We already carry watches, and use them as primitive wearable computers. Recycling the same form factor for new, smarter tasks will create very limited user acceptance issues, if any. A company planning to launch a new form factor may look for a path of least resistance, an existing device ready to be smoothly transformed. The watch arguably embodies this path of least resistance for the future wearable personal computer; and without surprise, it is the path that everyone is expecting Apple, the most user-aware company in the industry, to choose.

So why am I so sceptical ?

Functionality Would Be Severely Limited by the Form Factor

For touch, screen size matters a lot

The limited screen size of a smartwatch makes it impractical for intensive media consumption such as video, web surfing, and for gaming; that is, unless we find a way (Pico projector? Virtual lens? Portable black hole?) to expand screen size without jeopardizing portability. The same can be said about text entry by touch.

There has been wild speculation about curved screens, pieces of glass made in a shape that would circle around your wrist. It is supposed to solve this issue of screen size. Well, I haven’t had the opportunity to hold one in my hands, but a simple look at my wrists tells me that the increase in surface, while useful, would not radically improve usability. In any case, one could not use the whole external surface of the strap, which, being a ring, would never be visible in its entirety by the user.

Voice Input Will Have to Improve a Lot

The limited physical input options (screen size, number of buttons) mean that any advanced use of these devices would have to rely massively on voice command and dictation. However, pure voice input seems unrealistic at the moment. My personal experience shows that frequent on-screen correction is required, especially when entering uncommon words. But this is still a young technology, and the issue might be solved in the future.

Still, even if it were technically feasible, would people actually use voice input? Existing solutions (Google Now, Siri) work great in some contexts, but few people seem to use them in a systematic way. It is caused either by their lack of reliability, or the awkwardness of dictating private messages in public. People have gotten used to the apparent monologues we have when talking on our cellphones in the open, but speaking to a machine brings the weirdness to a new level. And in some situations, we really have to remain silent.

I bet that once the performance of voice input becomes good enough, the uneasiness will be outweighed by practical advantages. However, it will remain a negative for a device to rely on voice, due to the loss of conveniency and privacy.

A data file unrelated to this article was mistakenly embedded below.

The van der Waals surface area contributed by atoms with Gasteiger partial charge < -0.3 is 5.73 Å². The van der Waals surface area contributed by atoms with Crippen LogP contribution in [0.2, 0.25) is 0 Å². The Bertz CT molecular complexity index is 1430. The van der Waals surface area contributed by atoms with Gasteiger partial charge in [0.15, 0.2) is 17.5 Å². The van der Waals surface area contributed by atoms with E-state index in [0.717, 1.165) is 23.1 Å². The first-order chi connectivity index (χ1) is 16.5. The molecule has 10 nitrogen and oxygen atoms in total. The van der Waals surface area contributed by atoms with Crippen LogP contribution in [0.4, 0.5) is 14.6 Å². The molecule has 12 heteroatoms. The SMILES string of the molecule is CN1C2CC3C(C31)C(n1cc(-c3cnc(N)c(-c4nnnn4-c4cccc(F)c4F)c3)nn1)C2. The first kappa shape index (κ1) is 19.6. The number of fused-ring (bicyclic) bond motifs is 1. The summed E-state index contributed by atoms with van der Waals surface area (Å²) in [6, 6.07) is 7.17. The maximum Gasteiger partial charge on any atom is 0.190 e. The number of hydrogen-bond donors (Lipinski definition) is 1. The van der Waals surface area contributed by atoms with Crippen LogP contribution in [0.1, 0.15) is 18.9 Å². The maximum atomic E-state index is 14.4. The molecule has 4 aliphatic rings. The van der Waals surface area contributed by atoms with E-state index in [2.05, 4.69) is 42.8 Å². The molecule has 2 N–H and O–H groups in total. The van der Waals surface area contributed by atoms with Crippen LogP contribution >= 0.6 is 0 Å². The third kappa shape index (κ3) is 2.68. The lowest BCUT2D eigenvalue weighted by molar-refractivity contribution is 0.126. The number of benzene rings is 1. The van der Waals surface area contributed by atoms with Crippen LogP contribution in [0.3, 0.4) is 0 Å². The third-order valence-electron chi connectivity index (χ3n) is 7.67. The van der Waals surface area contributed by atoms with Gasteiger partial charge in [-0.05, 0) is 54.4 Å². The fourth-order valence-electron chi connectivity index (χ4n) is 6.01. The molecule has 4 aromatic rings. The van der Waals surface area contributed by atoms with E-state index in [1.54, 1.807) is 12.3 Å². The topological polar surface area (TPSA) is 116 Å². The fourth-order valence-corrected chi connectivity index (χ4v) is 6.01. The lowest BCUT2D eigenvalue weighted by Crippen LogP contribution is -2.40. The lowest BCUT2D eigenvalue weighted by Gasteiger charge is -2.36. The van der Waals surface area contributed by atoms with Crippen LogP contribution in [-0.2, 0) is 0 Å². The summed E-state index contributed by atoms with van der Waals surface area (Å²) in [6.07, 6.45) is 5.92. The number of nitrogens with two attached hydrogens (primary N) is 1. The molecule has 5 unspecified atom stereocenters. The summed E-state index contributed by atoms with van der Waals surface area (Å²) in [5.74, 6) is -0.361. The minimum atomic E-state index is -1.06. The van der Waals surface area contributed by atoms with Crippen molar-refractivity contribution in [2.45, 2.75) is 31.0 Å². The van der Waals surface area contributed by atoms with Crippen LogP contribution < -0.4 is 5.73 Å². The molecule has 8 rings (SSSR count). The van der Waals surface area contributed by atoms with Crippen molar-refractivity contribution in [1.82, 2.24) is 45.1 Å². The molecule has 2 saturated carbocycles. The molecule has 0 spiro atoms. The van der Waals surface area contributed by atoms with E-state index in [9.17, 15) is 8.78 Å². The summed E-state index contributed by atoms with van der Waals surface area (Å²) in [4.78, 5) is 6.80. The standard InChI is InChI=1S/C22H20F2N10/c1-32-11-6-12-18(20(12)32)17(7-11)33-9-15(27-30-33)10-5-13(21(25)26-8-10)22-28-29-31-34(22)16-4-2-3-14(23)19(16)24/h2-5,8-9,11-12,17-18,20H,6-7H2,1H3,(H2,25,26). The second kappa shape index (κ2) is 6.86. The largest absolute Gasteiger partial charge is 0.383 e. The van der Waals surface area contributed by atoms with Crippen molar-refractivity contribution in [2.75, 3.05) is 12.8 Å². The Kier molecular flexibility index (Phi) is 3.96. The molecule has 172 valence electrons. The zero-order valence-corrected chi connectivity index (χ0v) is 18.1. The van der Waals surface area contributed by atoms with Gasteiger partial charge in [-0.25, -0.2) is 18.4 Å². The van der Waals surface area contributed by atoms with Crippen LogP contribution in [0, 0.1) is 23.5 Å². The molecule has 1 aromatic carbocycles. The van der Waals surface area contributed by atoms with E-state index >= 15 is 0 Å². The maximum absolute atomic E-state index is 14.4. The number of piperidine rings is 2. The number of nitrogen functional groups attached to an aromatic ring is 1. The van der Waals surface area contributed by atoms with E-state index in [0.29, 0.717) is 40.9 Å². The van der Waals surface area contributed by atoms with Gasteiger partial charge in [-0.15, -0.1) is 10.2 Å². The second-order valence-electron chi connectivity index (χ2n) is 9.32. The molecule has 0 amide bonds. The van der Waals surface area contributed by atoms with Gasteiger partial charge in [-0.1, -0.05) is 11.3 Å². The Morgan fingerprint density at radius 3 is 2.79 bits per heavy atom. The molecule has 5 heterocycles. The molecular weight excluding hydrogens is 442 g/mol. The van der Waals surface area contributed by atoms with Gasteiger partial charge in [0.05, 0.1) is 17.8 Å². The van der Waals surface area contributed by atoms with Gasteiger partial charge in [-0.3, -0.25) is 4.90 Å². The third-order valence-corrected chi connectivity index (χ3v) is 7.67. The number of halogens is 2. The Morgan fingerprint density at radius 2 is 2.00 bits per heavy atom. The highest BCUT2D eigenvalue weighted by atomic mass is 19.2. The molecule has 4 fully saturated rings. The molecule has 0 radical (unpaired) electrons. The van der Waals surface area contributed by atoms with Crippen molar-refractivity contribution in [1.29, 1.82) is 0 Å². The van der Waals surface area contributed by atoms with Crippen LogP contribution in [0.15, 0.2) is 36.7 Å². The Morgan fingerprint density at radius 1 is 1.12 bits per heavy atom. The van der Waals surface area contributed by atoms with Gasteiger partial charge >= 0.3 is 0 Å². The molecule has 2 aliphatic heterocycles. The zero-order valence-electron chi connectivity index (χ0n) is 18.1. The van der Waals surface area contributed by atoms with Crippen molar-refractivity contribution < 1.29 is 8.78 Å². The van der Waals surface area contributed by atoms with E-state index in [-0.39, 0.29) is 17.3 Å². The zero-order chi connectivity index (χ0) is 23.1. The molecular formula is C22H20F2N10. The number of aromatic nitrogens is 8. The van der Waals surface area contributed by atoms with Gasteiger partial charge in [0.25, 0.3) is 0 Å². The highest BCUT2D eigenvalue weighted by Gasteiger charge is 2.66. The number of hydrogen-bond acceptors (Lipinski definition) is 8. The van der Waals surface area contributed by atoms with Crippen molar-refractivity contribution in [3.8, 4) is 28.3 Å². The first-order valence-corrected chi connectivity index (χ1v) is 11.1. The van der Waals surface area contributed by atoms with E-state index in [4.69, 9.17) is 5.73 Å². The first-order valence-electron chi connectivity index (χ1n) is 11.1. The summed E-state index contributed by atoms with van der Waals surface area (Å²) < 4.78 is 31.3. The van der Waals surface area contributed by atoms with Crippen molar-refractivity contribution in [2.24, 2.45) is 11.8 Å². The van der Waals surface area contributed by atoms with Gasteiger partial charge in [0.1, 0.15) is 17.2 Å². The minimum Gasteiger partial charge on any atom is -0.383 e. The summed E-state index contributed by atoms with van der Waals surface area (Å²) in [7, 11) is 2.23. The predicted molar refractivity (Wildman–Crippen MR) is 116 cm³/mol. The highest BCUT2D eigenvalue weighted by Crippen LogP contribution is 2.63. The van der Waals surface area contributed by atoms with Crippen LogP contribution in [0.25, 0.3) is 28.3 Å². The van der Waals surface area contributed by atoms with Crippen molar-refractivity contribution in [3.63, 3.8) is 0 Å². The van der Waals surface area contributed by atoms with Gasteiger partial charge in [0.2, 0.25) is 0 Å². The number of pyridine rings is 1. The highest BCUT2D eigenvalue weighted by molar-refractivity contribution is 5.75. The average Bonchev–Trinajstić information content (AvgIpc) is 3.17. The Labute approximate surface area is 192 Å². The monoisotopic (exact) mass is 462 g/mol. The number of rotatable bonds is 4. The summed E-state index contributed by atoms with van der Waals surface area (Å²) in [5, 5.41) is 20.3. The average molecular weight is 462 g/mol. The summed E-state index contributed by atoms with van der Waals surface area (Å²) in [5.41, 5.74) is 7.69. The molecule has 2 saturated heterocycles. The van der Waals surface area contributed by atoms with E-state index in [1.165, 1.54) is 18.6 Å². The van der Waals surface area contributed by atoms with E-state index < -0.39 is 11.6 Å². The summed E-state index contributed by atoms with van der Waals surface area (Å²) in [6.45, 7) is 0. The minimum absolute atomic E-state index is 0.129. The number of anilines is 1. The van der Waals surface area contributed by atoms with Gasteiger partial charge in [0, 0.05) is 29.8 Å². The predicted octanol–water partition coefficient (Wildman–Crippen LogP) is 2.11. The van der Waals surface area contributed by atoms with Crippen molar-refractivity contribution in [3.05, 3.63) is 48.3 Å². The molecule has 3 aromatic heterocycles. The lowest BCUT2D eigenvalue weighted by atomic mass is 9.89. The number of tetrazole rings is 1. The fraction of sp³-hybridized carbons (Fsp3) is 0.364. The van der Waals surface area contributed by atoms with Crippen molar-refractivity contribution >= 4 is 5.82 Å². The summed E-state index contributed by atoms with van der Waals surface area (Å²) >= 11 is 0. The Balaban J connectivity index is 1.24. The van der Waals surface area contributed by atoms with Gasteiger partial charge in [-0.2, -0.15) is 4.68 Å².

Wearing a Computer at Your Wrist Is Actually Not That Great.

There are many typical smartphone uses that are just not going to happen on a smart watch, if only because they require you to keep one arm continuously positioned: video calls, games, reading. Taking pictures and video seems cumbersome as well, due to the need to aim with the whole arm, without using the finer motricity of the wrist and fingers. Even audio calls would be slightly less convenient than with a cellphone, unless you systematically use a headset. And plugging in a headset at the wrist will cause cable dangling around at each movement of the hand (but maybe that’s just me).

In addition, even if carrying a watch doesn’t mobilize your hands, by definition one of them can never reach it: thus single handed use is mandatory. Noone is ever going to type single-handedly on a watch, no matter how cool it is. And because the watch is bound to move whenever the arm carrying it twitches, the recourse to extensions — such as a pico projector for increased screen space — will be very challenging.

Compared to a smartphone, in exchange for slightly increased convenience, the watch loses a lot of functionality.

So Don’t Expect Smart Watches to Be That Revolutionary

Apart from biometric data collection, this form factor has few breakthrough uses. Interaction could occur through buttons, a touch screen, and voice: this is only a variation of the smartphone paradigm, with a few additional features in exchange for many big losses in usability. To make this device a real game-changer, a groundbreaking and unexpected innovation would be required in the way we interact with it.

Because they won’t make the smartphone redundant, smart watches will have to coexist with it. Therefore, to keep the price low, they will probably be focused on their core use cases and differentiators, especially biological sensors. They will rely on the smartphone to provide wireless internet connexion (using bluetooth, or wifi tethering), and even heavier data processing. Therefore, I expect smart watches to remain specialized smartphone peripherals, rather than a distinct device competing with them for our money and daily mindshare.

Would you buy this kind of device if it were sold below, let’s say, $200? If you are serious about sports, or have a serious health condition, very likely (not to mention the gadget-loving crowd). And for these users, it could have a life-changing impact. But for many other people, the cost, set-up effort and cognitive load will be harder to justify. Therefore, we’re talking about a potential market that doesn’t compare to the volumes of tablets and smartphones sold worldwide.

So that’s my conclusion: although it has a real potential as a specialized device, the smart watch is not a smartphone successor.

Meanwhile, smart glasses might bring bigger change, and brutally so. This will be the subject of my next piece.

    Olivier Rouy

    Written by

    I don’t know much about tech, but I enjoy writing about it.